Tuesday, September 27, 2022

Caribbean leaders unwavering in support of Guyana’s sovereignty

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Following the culmination of the annual Heads of Government meeting of the Caribbean Community and Common Market (CARICOM) in Suriname, leaders issued a communique reiterating the regional body’s support for Guyana’s sovereignty and territorial integrity, as Venezuela persists with its claim for the Essequibo region.

The Heads also reiterated their full support for the ongoing judicial process at the International Court of Justice (ICJ), in the case concerning the Arbitral Award of October 3, 1899 (Guyana v. Venezuela). The Heads said the process is intended to bring a peaceful and definitive end to the long-standing controversy between the two countries.

They noted that Guyana submitted its memorial on March 8 2022 in accordance with the schedule set by the ICJ to hear the case, and the related question of the definitive settlement of the land boundary between the two countries.

Notably, Venezuela had filed a Preliminary Objection to the admissibility of the ongoing border controversy case with Guyana, resulting in a suspension of the hearing, Guyana’s Ministry of Foreign Affairs had said in June. The CARICOM communique made no mention of this development. Guyana had said that by filing this objection, Venezuela is trying to delay the ICJ’s final judgment.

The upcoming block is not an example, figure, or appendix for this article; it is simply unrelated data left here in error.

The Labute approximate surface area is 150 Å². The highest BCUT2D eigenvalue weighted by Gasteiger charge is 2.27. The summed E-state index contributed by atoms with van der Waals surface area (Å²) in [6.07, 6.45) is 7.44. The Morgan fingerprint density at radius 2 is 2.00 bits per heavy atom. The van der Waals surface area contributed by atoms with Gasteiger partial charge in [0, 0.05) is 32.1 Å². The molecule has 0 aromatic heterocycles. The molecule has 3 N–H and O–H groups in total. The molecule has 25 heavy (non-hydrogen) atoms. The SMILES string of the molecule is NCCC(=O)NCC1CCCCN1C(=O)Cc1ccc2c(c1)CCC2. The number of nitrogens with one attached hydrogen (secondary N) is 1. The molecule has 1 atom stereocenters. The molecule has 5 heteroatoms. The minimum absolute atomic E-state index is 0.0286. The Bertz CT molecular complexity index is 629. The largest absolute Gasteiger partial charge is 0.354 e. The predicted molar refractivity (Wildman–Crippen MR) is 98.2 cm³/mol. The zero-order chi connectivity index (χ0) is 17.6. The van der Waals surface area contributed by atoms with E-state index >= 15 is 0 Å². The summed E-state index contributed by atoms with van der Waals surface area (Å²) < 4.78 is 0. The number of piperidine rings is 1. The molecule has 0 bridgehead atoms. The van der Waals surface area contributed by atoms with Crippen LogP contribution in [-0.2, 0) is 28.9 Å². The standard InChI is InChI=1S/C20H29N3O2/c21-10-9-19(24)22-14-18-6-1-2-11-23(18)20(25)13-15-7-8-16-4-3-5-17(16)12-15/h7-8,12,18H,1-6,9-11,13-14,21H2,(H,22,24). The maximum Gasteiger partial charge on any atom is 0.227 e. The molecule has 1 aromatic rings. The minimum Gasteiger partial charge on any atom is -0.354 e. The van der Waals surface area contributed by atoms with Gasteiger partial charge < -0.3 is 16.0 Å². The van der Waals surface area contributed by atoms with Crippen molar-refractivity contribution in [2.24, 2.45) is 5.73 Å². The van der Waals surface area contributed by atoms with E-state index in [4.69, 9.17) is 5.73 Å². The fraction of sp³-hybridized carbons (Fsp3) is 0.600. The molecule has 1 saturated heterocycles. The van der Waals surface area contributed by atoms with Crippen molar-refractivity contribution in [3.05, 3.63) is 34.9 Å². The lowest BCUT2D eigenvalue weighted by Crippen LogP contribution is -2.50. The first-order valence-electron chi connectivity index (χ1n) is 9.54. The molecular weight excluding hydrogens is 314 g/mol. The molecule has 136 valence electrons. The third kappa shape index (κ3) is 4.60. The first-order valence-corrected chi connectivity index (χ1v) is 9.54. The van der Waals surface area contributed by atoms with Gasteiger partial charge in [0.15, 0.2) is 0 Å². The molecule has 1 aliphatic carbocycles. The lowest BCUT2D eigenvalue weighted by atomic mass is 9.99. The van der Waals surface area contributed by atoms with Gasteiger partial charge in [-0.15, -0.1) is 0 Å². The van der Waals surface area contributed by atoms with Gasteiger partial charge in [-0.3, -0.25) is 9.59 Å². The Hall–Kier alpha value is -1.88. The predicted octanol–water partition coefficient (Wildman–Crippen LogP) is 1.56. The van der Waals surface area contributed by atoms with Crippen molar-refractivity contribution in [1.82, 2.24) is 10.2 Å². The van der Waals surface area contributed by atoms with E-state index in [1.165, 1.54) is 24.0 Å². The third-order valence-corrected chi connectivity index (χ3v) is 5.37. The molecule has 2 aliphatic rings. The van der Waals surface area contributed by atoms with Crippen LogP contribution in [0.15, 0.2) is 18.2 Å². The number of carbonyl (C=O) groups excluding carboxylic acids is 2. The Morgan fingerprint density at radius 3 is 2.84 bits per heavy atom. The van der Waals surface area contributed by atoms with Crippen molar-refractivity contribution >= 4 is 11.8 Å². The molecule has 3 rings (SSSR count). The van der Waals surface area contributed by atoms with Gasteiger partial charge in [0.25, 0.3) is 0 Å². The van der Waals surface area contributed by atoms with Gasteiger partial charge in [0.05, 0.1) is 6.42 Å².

Like CARICOM, the Commonwealth of nations reaffirmed its support for Guyana’s sovereignty in the matter, following the culmination of the Commonwealth Summit in Kigali, Rwanda in June.

Notwithstanding its position on the matter of the border controversy with Guyana, the CARICOM Heads agreed in the context of the bilateral relationship with the United States, to urge for the removal of sanctions on Venezuela.

They expect this to allow for countries in the Region to benefit from the PetroCaribe initiative, that had started nearly two decades ago so Caribbean nations would have access to Venezuela’s oil supplies. It was not sustained for reasons including sanctions against Venezuela and that its economy has been in turmoil.

Trinidad is working to up its gas output and would like to proceed with the development of cross-border natural gas fields with Venezuela.

The recent posture taken by the United States government to replace Russian oil supplies gives Venezuela new hope.

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